If a shorted stock moves higher, you have to be aware of the potential for a margin call, which will require you to liquidate some or all of your position unless you can deposit funds.
Borrow fees are the interest charged to borrow the shares. The longer you hold the short position, the more interest you will be paying out.
Locate fees are charged when a locate request is made and you accept the shares. These can be a flat fee or a percentage of the value of the shares depending on your broker.
Speaking of brokers, not all of them have the same resources or capacity for providing a large short inventory or access to thin and hard to borrow stocks. Direct market access brokers tend to have specialists in place to quickly and efficiently locate shares whereas conventional discount brokers may be slow or not provide locate services.
What to Pay Attention To Before Shorting a Stock
Prior to actually placing an order to short sell a stock, it’s critical to pay attention to various factors.
Volatility has to be monitored ahead of time to gauge the potential price ranges and how high or low the shares can move. Especially how much they can rise against you and having a plan if they do.
Stocks that experience high volatility tend to have a catalyst triggering it. Be aware of the catalyst, whether it’s a binary event, a rumor, a judicial action and the potential for a stock halt. The catalyst can help you determine whether the move is legitimate and sticking or temporary and due for reversion.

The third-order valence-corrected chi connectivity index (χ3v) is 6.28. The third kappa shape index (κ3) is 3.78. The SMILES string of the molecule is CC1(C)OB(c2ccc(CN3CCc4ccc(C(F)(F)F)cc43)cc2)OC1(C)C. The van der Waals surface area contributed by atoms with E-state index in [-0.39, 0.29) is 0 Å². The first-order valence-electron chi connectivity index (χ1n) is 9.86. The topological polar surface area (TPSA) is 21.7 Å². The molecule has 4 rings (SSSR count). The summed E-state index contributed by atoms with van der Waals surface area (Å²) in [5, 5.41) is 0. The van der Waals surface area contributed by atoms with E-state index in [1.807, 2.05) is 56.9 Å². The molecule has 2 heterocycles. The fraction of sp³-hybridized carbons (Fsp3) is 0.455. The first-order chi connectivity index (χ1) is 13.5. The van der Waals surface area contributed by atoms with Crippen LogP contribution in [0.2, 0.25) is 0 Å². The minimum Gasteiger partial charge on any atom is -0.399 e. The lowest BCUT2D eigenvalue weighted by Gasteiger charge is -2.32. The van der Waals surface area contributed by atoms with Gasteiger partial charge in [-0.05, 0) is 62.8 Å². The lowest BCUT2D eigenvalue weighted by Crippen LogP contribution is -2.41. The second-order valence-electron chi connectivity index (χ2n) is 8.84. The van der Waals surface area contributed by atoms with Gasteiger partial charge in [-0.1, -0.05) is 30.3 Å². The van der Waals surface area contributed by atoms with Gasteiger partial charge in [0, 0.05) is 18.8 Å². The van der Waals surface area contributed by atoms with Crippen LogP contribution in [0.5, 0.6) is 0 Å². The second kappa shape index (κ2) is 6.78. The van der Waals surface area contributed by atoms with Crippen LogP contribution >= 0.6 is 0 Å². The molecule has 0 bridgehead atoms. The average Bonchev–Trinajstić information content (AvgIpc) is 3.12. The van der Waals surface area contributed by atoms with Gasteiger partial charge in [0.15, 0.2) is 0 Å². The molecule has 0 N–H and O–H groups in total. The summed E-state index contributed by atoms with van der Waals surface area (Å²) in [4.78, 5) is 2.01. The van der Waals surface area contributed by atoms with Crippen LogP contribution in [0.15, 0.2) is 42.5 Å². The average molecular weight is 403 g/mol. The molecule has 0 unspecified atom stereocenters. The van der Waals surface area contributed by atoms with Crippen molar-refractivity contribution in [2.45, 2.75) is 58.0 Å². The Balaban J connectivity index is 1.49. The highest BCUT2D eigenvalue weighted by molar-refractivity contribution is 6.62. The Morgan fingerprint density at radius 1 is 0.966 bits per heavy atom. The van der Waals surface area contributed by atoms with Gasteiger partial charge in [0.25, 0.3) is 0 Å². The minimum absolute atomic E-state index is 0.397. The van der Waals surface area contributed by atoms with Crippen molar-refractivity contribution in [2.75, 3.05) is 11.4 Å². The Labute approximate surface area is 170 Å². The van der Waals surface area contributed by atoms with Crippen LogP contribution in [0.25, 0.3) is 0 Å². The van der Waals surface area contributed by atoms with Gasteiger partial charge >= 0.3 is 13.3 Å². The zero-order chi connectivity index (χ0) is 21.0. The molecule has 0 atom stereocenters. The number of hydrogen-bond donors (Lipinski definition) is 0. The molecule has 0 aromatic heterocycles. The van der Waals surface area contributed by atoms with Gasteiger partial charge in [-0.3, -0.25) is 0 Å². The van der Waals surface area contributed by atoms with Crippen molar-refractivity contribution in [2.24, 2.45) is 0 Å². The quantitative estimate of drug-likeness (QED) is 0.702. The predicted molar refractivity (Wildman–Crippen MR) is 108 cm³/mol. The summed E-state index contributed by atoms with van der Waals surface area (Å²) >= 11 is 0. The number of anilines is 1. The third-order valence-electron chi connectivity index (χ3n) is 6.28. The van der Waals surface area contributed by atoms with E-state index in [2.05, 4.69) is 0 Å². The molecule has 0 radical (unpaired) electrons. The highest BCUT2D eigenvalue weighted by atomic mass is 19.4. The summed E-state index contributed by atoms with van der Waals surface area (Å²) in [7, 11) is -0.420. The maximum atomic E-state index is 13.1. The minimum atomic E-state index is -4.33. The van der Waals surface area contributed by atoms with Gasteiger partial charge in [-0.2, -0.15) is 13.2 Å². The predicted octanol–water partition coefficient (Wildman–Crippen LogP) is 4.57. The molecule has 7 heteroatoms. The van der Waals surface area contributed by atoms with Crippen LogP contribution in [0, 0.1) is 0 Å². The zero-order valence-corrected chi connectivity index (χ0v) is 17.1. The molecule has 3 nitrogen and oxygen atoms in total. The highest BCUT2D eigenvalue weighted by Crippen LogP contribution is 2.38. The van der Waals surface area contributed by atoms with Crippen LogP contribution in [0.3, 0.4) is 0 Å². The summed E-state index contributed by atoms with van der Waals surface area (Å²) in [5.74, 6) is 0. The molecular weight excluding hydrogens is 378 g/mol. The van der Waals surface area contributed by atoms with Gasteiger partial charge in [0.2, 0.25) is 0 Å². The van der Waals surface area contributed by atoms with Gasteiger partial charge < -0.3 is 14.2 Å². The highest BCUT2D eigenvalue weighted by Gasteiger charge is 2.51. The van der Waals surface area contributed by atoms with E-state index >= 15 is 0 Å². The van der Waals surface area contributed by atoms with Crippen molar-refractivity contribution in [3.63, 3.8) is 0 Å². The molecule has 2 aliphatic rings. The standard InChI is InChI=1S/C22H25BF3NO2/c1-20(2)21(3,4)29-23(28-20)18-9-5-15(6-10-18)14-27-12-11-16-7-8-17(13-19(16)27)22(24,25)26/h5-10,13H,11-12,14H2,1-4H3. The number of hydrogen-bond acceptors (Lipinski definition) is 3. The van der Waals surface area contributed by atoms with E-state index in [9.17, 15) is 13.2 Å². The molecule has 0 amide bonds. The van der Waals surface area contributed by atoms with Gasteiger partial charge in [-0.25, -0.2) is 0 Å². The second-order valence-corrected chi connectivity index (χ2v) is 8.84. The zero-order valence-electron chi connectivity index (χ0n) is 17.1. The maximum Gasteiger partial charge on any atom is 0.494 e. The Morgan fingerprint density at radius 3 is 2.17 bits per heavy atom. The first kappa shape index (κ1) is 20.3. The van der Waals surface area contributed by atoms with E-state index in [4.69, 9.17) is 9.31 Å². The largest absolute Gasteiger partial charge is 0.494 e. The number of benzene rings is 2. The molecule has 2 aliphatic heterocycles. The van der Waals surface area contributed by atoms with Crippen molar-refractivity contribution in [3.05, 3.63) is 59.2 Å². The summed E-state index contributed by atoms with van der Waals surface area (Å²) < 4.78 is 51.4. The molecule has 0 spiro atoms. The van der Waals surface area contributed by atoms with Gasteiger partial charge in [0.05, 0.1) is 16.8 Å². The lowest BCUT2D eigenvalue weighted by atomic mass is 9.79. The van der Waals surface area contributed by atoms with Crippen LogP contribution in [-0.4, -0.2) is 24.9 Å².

There are key metrics to be aware of that make a material impact. The short interest is the number of shares that are actually held short as of a certain date. The short percentage of float gives an indication of the potential for short squeeze. Stocks with short interest of more than 25% of the float are highly susceptible for a short squeeze and the days to cover is an indication of how long it can last. Hard to borrow shares are the riskiest since the availability of shares can disappear. Unlike ETB shares, that enable short sellers to average in their prices, hard to borrow shares can trap short sellers with no ability to short more.
Short Selling Risk
The perfect storm nightmare scenario is when a short squeeze triggers margin calls which trigger forced liquidation from the broker by automatically covering shorts with market orders further driving up the stock price and triggering more forced liquidations. This can leave many trader’s heads spinning and confused as to why their broker liquidated their short position and at the highest prices
Before this ever happens to you, make sure you are constantly monitoring the maintenance margin requirements. These can change instantly during the day. The normal 4-to-1 or 25% margin requirement for intraday stocks is what traders are used to. When it changes to a 2-to-1 or 50% or even 1-to-1 or 100% maintenance margin, it can instantly trigger margin calls if you used up all your buying power.
Therefore, never use all your buying power on your trades. Also monitor short share availability and the maintenance margin throughout the day so you can react accordingly, instead of having the brokerage act. Short selling has unlimited risk, meaning you can lose all your money in one trade. Unfortunately, new day traders find out about this the hard way. Always plan ahead and monitor your risk accordingly.